I brewed this tea twice, and in so doing used up the entire sample. First, I did a traditional western steep with a giant mug — 2.8 grams of leaf in 2 cups of 95°C water for 2-3 minutes. After steeping, I had a sip that tasted of rose and citrus, like a Ceylon tea. However, it was much too hot to drink so I let it sit for a bit; while the fresh tea was a warm amber colour, it darkened considerably once it cooled. The cooler tea also tasted quite different, because the flavour turned from citrus to something more resinous, like camphor or pine.
The remainder of the leaf was brewed up gong-fu style in a gaiwan. I used 5.3 grams of leaf in 95°C water, started with a 20-second steep, and increased each subsequent steep by 5 seconds, ultimately getting about 6-7 steeps before letting things rest. Each steep of tea produced a cup of beautiful amber-coloured liquid.
And here is where words fail me, because this tea was so good. Every single steep I had smelled like cinnamon. And not just your bog-standard chai cinnamon sort of smell. No, this stuff smelled like whole cinnamon sticks, like cinnamon and sugar. Sweet, spicy, tingly, vibrant.
The taste was quite different, though, and that camphor/resin note I experienced when steeping it western style showed up again here. It felt very herbal and healing, like I was drinking some sort of tincture meant to restore my health. I could feel the dry woodiness of it all the way into my sinuses and nasal cavity.
As the steeps continued, the cinnamon note of the aroma started to give way to something fruitier, like plums or prunes. For one magical steep (steep 5? steep 6?), the cinnamon and fruit notes were balanced perfectly so it smelled like apple cider! If I could have every cup of tea smell like that, it would be a happy world indeed.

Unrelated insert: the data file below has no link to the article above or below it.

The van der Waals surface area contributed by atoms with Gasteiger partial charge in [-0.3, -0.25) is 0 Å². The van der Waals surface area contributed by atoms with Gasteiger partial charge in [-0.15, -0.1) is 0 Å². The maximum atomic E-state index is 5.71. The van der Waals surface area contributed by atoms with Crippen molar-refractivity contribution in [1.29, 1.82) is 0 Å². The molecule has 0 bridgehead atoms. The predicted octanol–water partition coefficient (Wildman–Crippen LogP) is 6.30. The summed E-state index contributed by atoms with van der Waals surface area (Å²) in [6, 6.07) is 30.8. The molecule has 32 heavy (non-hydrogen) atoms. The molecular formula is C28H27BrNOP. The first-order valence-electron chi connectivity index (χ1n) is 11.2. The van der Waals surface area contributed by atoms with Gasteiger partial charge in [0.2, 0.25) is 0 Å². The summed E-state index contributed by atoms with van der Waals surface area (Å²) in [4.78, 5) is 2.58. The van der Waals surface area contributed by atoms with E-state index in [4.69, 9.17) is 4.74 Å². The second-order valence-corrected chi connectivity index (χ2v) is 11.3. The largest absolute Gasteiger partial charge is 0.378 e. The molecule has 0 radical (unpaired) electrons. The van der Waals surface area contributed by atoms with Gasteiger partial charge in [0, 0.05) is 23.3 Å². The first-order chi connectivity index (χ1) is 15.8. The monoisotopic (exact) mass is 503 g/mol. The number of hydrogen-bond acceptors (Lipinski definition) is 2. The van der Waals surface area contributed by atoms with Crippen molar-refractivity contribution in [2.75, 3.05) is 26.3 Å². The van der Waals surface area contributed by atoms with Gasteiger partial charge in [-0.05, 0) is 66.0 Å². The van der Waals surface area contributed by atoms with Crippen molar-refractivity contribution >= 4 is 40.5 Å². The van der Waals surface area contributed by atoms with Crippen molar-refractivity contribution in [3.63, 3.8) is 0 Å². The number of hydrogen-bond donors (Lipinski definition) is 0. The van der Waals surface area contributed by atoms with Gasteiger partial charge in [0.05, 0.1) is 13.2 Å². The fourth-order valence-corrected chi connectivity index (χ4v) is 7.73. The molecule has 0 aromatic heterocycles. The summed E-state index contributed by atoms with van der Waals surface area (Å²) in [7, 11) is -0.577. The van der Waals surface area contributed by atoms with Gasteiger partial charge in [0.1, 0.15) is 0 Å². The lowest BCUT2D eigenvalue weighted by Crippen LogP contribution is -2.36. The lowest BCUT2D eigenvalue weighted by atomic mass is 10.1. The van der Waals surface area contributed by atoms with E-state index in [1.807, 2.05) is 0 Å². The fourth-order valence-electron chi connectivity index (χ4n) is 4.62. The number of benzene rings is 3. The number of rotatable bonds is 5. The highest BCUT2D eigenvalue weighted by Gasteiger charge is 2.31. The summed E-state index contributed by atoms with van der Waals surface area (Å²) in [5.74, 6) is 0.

After 7 or so steeps, I called it a night, and gave the gaiwan a last loving inhale: the aroma of the spent leaves was plummy, malty, and rich. The leaves were also easy on the eyes, too, a beautiful rich brown:
Assuming the day ever comes where I manage to get my tea collection under control, I would seriously consider giving Zen Tea’s Taiwan Ruby Black Tea a permanent spot on the shelf.
Full review at: http://booksandtea.ca/2016/05/taiwan-ruby-black-tea/
My first genmaicha. Wasn’t a tea category I was particularly excited to try, as it seemed weird. Took advantage of the Zen Tea sale to pick up a small sample for almost nothing. I used 2.5g for 150mL water at 160 degrees. Steeps of 1m, 30s, 90s, 5ish.
Super roasty toasty aroma. The flavor was roasty and creamy sweet. I didn’t taste much of any vegetal flavor, though I think it was there. Maybe I had more rice bits than sencha bits in this scoop or something. Not sure if it’s something I’ll want to keep around, but it’s interesting to try and was definitely not bad.
Flavors: Creamy, Roasted, Toasted
This is my first White Peony, and I really enjoyed it. I used 5g in a 100mL gaiwan with 175 degree water. This tea yielded the most distinct hay/straw flavor I’ve ever gotten from a tea. Beneath that were some plummy, malty sweet notes. The body was slightly thick, but not particularly so.
The leaves for this kind of tea are pretty interesting with some small fuzzy ones and some larger ones as well. A fun tea to drink and I’m glad I got to sample it. So far (take this with a grain of salt, as I haven’t had much of either), I like White Peony better than Silver Needle when it comes to white tea.
Flavors: Hay, Malt, Plums, Straw
My coral colored teapot has become my genmaicha pot. I realized thay it’s pretty much the only thing I brew in it because I always want a nice big pot of genmaicha when I drink it. This one really does better with less steep times but it’s a very fine line between the creamy and the bitter. Maybe I should say grassy instead. Creamy just isn’t a descriptive word I think of when it comes to Genmaicha.